Saturday, 1 November 2014
Last updated 15 hours ago
Dec 7 2009 | 6:49am ET
The United States will invest $564 million in 19 integrated biorefinery projects to produce advanced biofuels, biopower and bioproducts from biomass feedstocks.
The projects will accelerate the construction and operation of pilot, demonstration and commercial-scale facilities in 15 states.
“Advanced biofuels are critical to building a cleaner, more sustainable transportation system in the U.S.” said Energy Secretary Steven Chu. “These projects will help establish a domestic industry that will create jobs here at home and open new markets across rural America.”
Of the nearly $564 million in Recovery Act funding announced today, up to $483 million will go to 14 pilot and four demonstration-scale biorefinery projects across the country. The remaining $81 million will focus on accelerating the construction of a biorefinery project previously awarded funding. Collectively, these projects will be matched with more than $700 million in private and non-Federal cost-share funds, for total project investments of almost $1.3 billion.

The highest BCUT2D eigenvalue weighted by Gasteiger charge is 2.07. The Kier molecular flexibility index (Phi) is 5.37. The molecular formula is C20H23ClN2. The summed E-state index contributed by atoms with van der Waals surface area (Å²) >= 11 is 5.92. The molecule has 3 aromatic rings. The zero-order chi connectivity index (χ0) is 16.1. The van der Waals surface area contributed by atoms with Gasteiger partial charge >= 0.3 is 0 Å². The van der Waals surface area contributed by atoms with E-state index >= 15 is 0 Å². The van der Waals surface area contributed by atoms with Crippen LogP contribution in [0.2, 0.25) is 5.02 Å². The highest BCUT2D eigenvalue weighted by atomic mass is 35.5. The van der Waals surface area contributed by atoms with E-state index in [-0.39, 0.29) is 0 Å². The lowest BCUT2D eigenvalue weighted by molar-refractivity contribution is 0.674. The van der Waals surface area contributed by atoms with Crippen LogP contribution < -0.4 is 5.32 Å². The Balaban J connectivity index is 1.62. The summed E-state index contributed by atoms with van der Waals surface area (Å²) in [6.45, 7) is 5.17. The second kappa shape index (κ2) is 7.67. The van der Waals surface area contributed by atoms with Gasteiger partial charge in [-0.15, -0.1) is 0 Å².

Projects include a loan guarantee of $54.5 million to San Diego, California based Sapphire Energy to demonstrate an integrated algal biorefinery process that will cultivate algae in ponds, and use dewatering and oil extraction technology to produce an intermediate that will then be processed into drop-in green fuels such as jet fuel and diesel. The actual project will be constructed in Columbus, New Mexico.
Texas-based Algenol Biofuels, Inc will receive $25 million to make ethanol directly from carbon dioxide and seawater using algae. The facility will have the capacity to produce 100,000 gallons of fuel-grade ethanol per year.
Clearfuels Technology, Inc will receive $23 million to produce renewable diesel and jet fuel from woody biomass in Commerce City, Colorado.
And ZeaChem, Inc will receive $25 million to use purpose-grown hybrid poplar trees to produce fuel-grade ethanol using hybrid technology. The pilot plant will also evaluate additional feedstocks such as agricultural residues and energy crops.
Sep 22 2014 | 4:15pm ET
"I tell people that everybody likes good news and so if you have good performance that’s wonderful,” explains Mike McKitish of Peddie School's endowment, “but it’s the people that want to talk about the bad news or where they drifted and how they came back and how they stayed to their discipline…” that he wants to hear from. Read more…
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